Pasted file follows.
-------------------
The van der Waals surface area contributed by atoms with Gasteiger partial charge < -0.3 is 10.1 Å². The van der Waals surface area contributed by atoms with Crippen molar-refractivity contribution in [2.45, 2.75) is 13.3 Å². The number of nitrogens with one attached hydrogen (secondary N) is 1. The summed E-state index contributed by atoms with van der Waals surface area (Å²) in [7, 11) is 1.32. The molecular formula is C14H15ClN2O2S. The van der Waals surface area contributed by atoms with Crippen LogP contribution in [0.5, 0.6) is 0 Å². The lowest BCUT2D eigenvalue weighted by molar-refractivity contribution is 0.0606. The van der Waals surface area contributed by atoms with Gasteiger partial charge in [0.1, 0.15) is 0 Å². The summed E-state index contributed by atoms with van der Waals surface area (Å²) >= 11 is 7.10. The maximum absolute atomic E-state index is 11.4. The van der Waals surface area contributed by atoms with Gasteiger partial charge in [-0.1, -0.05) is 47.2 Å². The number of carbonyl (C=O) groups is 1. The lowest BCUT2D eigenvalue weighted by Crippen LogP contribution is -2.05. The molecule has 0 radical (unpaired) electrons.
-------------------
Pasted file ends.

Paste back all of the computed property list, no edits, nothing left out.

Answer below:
The van der Waals surface area contributed by atoms with Gasteiger partial charge < -0.3 is 10.1 Å². The van der Waals surface area contributed by atoms with Crippen molar-refractivity contribution in [2.45, 2.75) is 13.3 Å². The number of nitrogens with one attached hydrogen (secondary N) is 1. The summed E-state index contributed by atoms with van der Waals surface area (Å²) in [7, 11) is 1.32. The molecular formula is C14H15ClN2O2S. The van der Waals surface area contributed by atoms with Crippen LogP contribution in [0.5, 0.6) is 0 Å². The lowest BCUT2D eigenvalue weighted by molar-refractivity contribution is 0.0606. The van der Waals surface area contributed by atoms with Gasteiger partial charge in [0.1, 0.15) is 0 Å². The summed E-state index contributed by atoms with van der Waals surface area (Å²) >= 11 is 7.10. The maximum absolute atomic E-state index is 11.4. The van der Waals surface area contributed by atoms with Gasteiger partial charge in [-0.1, -0.05) is 47.2 Å². The number of carbonyl (C=O) groups is 1. The lowest BCUT2D eigenvalue weighted by Crippen LogP contribution is -2.05. The molecule has 0 radical (unpaired) electrons.